TRAVERSE CITY — Joshua Jaymes thought he found a new home.
That home quickly crumbled when Central Michigan University announced earlier this week that the Chippewas eliminated their men’s track and field program as a cost-saving measure because of the COVID-19 pandemic.
“I was kind of shocked at first,” Jaymes said. “Now I’m just looking at my options.”
Those options include staying at CMU as a student only, or re-opening his recruitment. Among his other possible destinations is Saginaw Valley State University.
After not competing much the last two seasons because of injuries and then the pandemic, the Traverse City Central runner was able to latch on to a preferred walk-on spot with Central Michigan, along with Trojans teammate Nathan Pataky. TC Central coach John Lober recommended both Jaymes and Pataky to the Chippewas.
"It came out of left field," Pataky said. "I wasn't expecting that."
Pataky said he's re-opening his recruitment and considering Saginaw Valley as well.
Jaymes won four of five 300-meter hurdles races as a junior before a muscle strain impacted his season and led to other injuries to an ankle and his back.
“I was extremely happy,” Jaymes said. “I’ve always been ready to showcase my talent, but something always comes up. Coach (Lober) knew I’d be a good fit because he knew my work ethic and how driven I am.”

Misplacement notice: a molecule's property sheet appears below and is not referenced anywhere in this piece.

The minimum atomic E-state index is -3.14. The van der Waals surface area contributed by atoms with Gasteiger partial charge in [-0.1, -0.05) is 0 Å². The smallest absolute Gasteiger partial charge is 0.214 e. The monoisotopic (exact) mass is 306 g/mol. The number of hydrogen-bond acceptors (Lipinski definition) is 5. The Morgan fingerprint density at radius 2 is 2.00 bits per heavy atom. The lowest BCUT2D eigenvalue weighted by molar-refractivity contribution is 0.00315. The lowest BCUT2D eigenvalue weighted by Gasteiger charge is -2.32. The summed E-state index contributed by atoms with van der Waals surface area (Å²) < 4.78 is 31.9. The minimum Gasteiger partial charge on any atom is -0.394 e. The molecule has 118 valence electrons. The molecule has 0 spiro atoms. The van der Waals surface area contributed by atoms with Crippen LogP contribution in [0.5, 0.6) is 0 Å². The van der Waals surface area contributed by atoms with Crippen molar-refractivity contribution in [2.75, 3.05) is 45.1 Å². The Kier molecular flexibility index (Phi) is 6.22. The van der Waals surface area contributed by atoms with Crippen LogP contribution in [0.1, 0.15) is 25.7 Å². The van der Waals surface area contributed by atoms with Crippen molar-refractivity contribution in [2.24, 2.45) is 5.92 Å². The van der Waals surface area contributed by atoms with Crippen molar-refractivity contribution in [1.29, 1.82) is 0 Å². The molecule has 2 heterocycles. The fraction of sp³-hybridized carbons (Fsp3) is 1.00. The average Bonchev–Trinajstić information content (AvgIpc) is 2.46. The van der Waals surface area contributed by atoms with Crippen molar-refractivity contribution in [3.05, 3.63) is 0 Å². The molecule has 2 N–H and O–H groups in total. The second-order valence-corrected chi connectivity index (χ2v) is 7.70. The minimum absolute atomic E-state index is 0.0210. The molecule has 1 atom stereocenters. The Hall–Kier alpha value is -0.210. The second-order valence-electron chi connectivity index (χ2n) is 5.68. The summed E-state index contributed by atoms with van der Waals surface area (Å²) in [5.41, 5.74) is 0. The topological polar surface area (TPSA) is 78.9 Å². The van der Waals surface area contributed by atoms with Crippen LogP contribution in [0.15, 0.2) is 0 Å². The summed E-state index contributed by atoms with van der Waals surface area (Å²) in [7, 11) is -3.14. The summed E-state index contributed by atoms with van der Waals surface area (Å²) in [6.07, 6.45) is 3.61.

CMU’s decision leave Jaymes re-evaluating his options, including possibly exploring a future in baseball, where he was a standout in travel ball, since it conflicted with high school track season. The left-handed pitcher and switch-hitting center fielder aims to major in athletic training, physical therapy or sports medicine wherever he ends up.
“That kid is true blue,” Lober said. “I talked to him in driving rain and he said, ‘Well, it was kind of wet, but I got my workout in.’”
Pataky finished no lower than fourth in any 100-meter race last season, and ran the second leg of a TC Central 400-meter relay team that won six of 11 races, including the Ken Bell Invitational, Graves/Swayze Relays and Record-Eagle/John Lober Honor Roll Meet.
“Nathan has really come on,” Lober said. “He’s the fastest kid in the school. “The biggest thing with not having a season is these kids didn’t have the chance to make their mark. The whole thing is kind of sad.”
The cuts drop the Chippewas from 18 sponsored athletic teams to 16, exactly the threshold to remain in the Division 1 Football Bowl Subdivision. CMU is the first school in the state to cut athletic programs, although many around the country have trimmed from their athletic offerings in recent months as revenues shrunk drastically from the pandemic’s financial impact.
Central had 36 student-athletes on the men’s track teams. Athletic director Michael Alford said scholarships for players on the teams, including incoming freshmen set to begin classes in the fall, will be honored. Two full-time coaching assistants were also eliminated.